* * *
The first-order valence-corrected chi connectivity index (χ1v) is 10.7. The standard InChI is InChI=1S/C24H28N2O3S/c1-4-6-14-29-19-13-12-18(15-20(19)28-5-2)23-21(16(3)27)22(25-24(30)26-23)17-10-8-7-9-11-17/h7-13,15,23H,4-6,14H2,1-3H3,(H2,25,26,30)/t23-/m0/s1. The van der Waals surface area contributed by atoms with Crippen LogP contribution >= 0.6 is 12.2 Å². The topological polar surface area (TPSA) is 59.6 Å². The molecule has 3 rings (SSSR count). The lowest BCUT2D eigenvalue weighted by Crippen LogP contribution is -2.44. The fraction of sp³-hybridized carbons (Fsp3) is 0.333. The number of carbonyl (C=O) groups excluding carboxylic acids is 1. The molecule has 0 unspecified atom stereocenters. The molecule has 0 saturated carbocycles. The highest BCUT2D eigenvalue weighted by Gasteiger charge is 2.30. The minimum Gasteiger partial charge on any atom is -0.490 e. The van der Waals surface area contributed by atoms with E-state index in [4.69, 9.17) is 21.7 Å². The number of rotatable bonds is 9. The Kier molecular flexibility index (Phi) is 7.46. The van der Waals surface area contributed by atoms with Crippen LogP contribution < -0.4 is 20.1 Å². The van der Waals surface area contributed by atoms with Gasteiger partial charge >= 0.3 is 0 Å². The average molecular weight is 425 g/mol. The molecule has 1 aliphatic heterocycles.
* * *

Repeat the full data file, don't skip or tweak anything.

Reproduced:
The first-order valence-corrected chi connectivity index (χ1v) is 10.7. The standard InChI is InChI=1S/C24H28N2O3S/c1-4-6-14-29-19-13-12-18(15-20(19)28-5-2)23-21(16(3)27)22(25-24(30)26-23)17-10-8-7-9-11-17/h7-13,15,23H,4-6,14H2,1-3H3,(H2,25,26,30)/t23-/m0/s1. The van der Waals surface area contributed by atoms with Crippen LogP contribution >= 0.6 is 12.2 Å². The topological polar surface area (TPSA) is 59.6 Å². The molecule has 3 rings (SSSR count). The lowest BCUT2D eigenvalue weighted by Crippen LogP contribution is -2.44. The fraction of sp³-hybridized carbons (Fsp3) is 0.333. The number of carbonyl (C=O) groups excluding carboxylic acids is 1. The molecule has 0 unspecified atom stereocenters. The molecule has 0 saturated carbocycles. The highest BCUT2D eigenvalue weighted by Gasteiger charge is 2.30. The minimum Gasteiger partial charge on any atom is -0.490 e. The van der Waals surface area contributed by atoms with E-state index in [4.69, 9.17) is 21.7 Å². The number of rotatable bonds is 9. The Kier molecular flexibility index (Phi) is 7.46. The van der Waals surface area contributed by atoms with Crippen LogP contribution < -0.4 is 20.1 Å². The van der Waals surface area contributed by atoms with Gasteiger partial charge >= 0.3 is 0 Å². The average molecular weight is 425 g/mol. The molecule has 1 aliphatic heterocycles.